Friday, 7 January 2011

The Sales and Marketing Imperative

As I sit and write this blog I can’t think of a single business that does not need a constant stream of new orders or customers. I know of none that can rest on their laurels.

Nevertheless, in the six years that I’ve been working as a coach and consultant I have in the past come across some exceptions: businesses (including my own) that were enjoying a totally full order book and quite literally could not take on any more work. However, for each of those businesses (again including my own) that idyllic situation turned out to be rather temporary and they subsequently found their sales pipeline to be rather thinner and weaker than their business needed to maintain a buoyant or even profitable position.

Unfortunately, for those businesses the unhappy realisation that their sales pipeline was insufficient was rapidly followed by a panic inducing realisation that it would take months to refill the sales pipeline back to an acceptable level, and that there was little or nothing they could do in the short-term to turn around the up and coming paucity of sales.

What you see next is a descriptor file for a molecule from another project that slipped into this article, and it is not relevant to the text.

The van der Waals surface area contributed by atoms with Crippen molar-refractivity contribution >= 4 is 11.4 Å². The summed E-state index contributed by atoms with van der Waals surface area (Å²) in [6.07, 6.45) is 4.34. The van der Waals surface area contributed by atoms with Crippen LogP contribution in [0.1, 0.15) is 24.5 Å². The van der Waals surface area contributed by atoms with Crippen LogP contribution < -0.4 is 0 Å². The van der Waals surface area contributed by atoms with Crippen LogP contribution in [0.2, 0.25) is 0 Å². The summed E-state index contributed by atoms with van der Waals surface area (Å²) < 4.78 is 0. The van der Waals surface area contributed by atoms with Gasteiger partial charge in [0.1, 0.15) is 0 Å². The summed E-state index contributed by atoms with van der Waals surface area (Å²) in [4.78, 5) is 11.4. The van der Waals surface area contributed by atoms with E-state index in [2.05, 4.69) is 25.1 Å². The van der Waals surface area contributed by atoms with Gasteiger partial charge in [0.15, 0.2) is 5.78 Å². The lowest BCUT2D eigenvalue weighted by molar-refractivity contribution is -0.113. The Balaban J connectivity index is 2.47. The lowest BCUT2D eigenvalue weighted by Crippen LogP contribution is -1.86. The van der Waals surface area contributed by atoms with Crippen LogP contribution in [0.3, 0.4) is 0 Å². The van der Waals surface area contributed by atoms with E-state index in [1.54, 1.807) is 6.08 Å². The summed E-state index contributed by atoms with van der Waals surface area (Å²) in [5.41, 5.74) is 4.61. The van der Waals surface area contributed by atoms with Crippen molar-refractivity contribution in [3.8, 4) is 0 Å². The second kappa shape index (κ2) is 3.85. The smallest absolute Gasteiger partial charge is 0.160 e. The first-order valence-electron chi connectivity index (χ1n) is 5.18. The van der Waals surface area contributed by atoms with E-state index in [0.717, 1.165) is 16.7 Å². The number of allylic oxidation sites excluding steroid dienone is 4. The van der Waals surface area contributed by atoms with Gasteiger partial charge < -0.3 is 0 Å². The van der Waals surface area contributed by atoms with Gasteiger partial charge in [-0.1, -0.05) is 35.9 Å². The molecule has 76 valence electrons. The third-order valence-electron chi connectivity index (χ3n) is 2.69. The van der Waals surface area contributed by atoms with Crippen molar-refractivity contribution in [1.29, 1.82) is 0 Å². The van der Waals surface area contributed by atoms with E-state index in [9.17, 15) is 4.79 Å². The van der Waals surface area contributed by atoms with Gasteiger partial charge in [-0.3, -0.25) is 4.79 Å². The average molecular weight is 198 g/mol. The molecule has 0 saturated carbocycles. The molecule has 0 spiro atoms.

So if even the most prosperous businesses must give constant attention to their sales pipeline to ensure that feast is not soon followed by famine, what does that mean for the vast majority of businesses who in this new and rather unappealing economy are probably suffering a weaker pipeline than they would prefer?

In very simple terms in means that sales and marketing must be the top priority in the vast majority of businesses, because it is an awful lot easier to do everything else you need to do to develop your business when you’re not short of sales.

So if sales and marketing are legitimately not your top priority I love to know why not.